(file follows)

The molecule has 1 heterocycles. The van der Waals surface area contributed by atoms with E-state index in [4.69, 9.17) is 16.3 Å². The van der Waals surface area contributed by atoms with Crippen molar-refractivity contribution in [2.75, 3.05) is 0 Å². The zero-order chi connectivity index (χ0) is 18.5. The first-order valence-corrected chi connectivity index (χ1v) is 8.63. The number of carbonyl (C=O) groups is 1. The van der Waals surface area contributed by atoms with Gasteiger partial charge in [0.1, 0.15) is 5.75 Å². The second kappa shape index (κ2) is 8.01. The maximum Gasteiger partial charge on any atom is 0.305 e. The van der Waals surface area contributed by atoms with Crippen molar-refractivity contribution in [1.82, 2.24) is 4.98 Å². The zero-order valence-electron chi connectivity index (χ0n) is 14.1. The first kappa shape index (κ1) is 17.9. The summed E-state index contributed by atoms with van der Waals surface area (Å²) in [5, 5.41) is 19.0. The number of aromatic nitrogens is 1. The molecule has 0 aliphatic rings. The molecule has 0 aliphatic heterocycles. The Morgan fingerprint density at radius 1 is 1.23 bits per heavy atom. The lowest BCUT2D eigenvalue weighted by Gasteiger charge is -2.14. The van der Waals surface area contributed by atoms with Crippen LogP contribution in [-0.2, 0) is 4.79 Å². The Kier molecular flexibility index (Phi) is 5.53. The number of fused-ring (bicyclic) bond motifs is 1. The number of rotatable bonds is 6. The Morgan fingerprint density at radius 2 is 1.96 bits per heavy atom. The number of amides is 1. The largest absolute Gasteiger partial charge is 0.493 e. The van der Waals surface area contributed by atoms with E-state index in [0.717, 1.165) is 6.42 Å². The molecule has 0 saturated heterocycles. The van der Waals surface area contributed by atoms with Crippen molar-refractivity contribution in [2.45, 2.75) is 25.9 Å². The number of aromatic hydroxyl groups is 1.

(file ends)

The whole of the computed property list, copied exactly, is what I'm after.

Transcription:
The molecule has 1 heterocycles. The van der Waals surface area contributed by atoms with E-state index in [4.69, 9.17) is 16.3 Å². The van der Waals surface area contributed by atoms with Crippen molar-refractivity contribution in [2.75, 3.05) is 0 Å². The zero-order chi connectivity index (χ0) is 18.5. The first-order valence-corrected chi connectivity index (χ1v) is 8.63. The number of carbonyl (C=O) groups is 1. The van der Waals surface area contributed by atoms with Gasteiger partial charge in [0.1, 0.15) is 5.75 Å². The second kappa shape index (κ2) is 8.01. The maximum Gasteiger partial charge on any atom is 0.305 e. The van der Waals surface area contributed by atoms with Crippen molar-refractivity contribution in [1.82, 2.24) is 4.98 Å². The zero-order valence-electron chi connectivity index (χ0n) is 14.1. The first kappa shape index (κ1) is 17.9. The summed E-state index contributed by atoms with van der Waals surface area (Å²) in [5, 5.41) is 19.0. The number of aromatic nitrogens is 1. The molecule has 0 aliphatic rings. The molecule has 0 aliphatic heterocycles. The Morgan fingerprint density at radius 1 is 1.23 bits per heavy atom. The lowest BCUT2D eigenvalue weighted by Gasteiger charge is -2.14. The van der Waals surface area contributed by atoms with Crippen LogP contribution in [-0.2, 0) is 4.79 Å². The Kier molecular flexibility index (Phi) is 5.53. The number of fused-ring (bicyclic) bond motifs is 1. The number of rotatable bonds is 6. The Morgan fingerprint density at radius 2 is 1.96 bits per heavy atom. The number of amides is 1. The largest absolute Gasteiger partial charge is 0.493 e. The van der Waals surface area contributed by atoms with E-state index in [0.717, 1.165) is 6.42 Å². The molecule has 0 saturated heterocycles. The van der Waals surface area contributed by atoms with Crippen molar-refractivity contribution in [2.45, 2.75) is 25.9 Å². The number of aromatic hydroxyl groups is 1.